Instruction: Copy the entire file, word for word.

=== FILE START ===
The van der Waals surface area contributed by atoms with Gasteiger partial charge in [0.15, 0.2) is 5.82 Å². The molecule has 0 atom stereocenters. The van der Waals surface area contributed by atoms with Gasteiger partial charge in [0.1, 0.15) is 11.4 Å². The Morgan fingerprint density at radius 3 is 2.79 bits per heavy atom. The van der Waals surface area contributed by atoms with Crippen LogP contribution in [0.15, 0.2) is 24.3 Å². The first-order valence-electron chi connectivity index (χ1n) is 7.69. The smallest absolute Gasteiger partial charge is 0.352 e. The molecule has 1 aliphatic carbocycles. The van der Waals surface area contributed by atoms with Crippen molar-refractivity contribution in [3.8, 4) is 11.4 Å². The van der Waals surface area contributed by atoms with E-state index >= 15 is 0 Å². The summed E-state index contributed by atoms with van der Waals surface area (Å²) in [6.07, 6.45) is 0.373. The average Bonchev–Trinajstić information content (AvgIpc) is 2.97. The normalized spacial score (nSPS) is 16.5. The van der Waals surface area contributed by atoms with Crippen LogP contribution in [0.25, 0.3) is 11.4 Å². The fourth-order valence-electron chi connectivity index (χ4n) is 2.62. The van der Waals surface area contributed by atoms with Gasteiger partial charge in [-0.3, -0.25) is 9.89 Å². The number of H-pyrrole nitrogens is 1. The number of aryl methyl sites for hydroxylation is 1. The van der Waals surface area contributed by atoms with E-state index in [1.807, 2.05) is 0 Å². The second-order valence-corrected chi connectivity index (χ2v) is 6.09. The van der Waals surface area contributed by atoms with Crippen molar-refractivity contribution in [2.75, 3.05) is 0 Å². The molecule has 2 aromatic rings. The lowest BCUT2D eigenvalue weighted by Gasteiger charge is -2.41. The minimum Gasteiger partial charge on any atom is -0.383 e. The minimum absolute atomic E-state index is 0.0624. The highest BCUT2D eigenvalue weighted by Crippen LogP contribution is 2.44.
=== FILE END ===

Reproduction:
The van der Waals surface area contributed by atoms with Gasteiger partial charge in [0.15, 0.2) is 5.82 Å². The molecule has 0 atom stereocenters. The van der Waals surface area contributed by atoms with Gasteiger partial charge in [0.1, 0.15) is 11.4 Å². The Morgan fingerprint density at radius 3 is 2.79 bits per heavy atom. The van der Waals surface area contributed by atoms with Crippen LogP contribution in [0.15, 0.2) is 24.3 Å². The first-order valence-electron chi connectivity index (χ1n) is 7.69. The smallest absolute Gasteiger partial charge is 0.352 e. The molecule has 1 aliphatic carbocycles. The van der Waals surface area contributed by atoms with Crippen molar-refractivity contribution in [3.8, 4) is 11.4 Å². The van der Waals surface area contributed by atoms with E-state index >= 15 is 0 Å². The summed E-state index contributed by atoms with van der Waals surface area (Å²) in [6.07, 6.45) is 0.373. The average Bonchev–Trinajstić information content (AvgIpc) is 2.97. The normalized spacial score (nSPS) is 16.5. The van der Waals surface area contributed by atoms with Crippen LogP contribution in [0.25, 0.3) is 11.4 Å². The fourth-order valence-electron chi connectivity index (χ4n) is 2.62. The van der Waals surface area contributed by atoms with Gasteiger partial charge in [-0.3, -0.25) is 9.89 Å². The number of H-pyrrole nitrogens is 1. The number of aryl methyl sites for hydroxylation is 1. The van der Waals surface area contributed by atoms with E-state index in [1.807, 2.05) is 0 Å². The second-order valence-corrected chi connectivity index (χ2v) is 6.09. The van der Waals surface area contributed by atoms with Crippen molar-refractivity contribution in [2.75, 3.05) is 0 Å². The molecule has 2 aromatic rings. The lowest BCUT2D eigenvalue weighted by Gasteiger charge is -2.41. The minimum Gasteiger partial charge on any atom is -0.383 e. The minimum absolute atomic E-state index is 0.0624. The highest BCUT2D eigenvalue weighted by Crippen LogP contribution is 2.44.